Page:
Washington's Cinderella story didn't finish as most hoped, but fans in D.C. should rest easy knowing that Stephen Strasburg's exclusion from the postseason roster had nothing to do with the Nationals' early exit.
Some will point to the sub-par starting pitching; others will highlight inexperience as the main factor in Washington's disappointing finish.
But any way you look at it, the Nationals failed to advance as a team.
And one player wasn't going to make the difference.
After finishing with baseball's best regular season record, hardly any of their impressive statistics translated into October.
Washington's starters struggled early and often, the offense sputtered collectively and their bullpen failed to perform when it mattered most.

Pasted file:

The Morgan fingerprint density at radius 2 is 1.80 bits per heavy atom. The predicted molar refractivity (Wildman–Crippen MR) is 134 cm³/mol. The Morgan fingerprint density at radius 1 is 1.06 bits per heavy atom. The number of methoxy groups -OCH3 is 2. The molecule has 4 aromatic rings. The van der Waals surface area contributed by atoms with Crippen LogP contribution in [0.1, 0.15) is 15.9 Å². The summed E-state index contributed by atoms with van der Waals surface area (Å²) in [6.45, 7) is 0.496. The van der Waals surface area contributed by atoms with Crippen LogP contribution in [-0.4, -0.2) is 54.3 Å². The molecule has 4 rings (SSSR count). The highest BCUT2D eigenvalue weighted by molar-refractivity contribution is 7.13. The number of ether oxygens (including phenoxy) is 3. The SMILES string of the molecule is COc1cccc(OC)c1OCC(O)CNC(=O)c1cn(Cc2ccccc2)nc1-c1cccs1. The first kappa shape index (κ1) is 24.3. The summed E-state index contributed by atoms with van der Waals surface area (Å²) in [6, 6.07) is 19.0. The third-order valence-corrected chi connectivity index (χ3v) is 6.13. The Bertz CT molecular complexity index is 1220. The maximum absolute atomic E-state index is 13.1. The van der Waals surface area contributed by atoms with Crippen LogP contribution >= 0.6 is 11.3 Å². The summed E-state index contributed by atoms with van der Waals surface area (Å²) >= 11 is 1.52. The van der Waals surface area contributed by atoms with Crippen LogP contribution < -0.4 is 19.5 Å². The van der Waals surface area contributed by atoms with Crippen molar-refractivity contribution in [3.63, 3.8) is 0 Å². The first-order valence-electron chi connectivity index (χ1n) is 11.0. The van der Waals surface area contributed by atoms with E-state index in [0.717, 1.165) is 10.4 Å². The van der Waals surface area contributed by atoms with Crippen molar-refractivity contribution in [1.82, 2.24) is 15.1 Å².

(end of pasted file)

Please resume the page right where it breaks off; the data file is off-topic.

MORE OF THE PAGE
Critics will argue that Strasburg would have won a decisive Game 5 at home. I contend that nobody foresaw a six-run lead evaporating before nearly 46,000 fans in D.C.
I will point to Strasburg's inconsistent production in the second-half and suggest that his performance under the bright lights would be anything but certain.
Because in the unpredictable game that is playoff baseball, nothing is guaranteed.
And that is exactly why the Nationals will watch Game 7 of the NLCS from home.
Here are five good reasons Stephen Strasburg's absence from the postseason roster had nothing to do with Washington's early exit: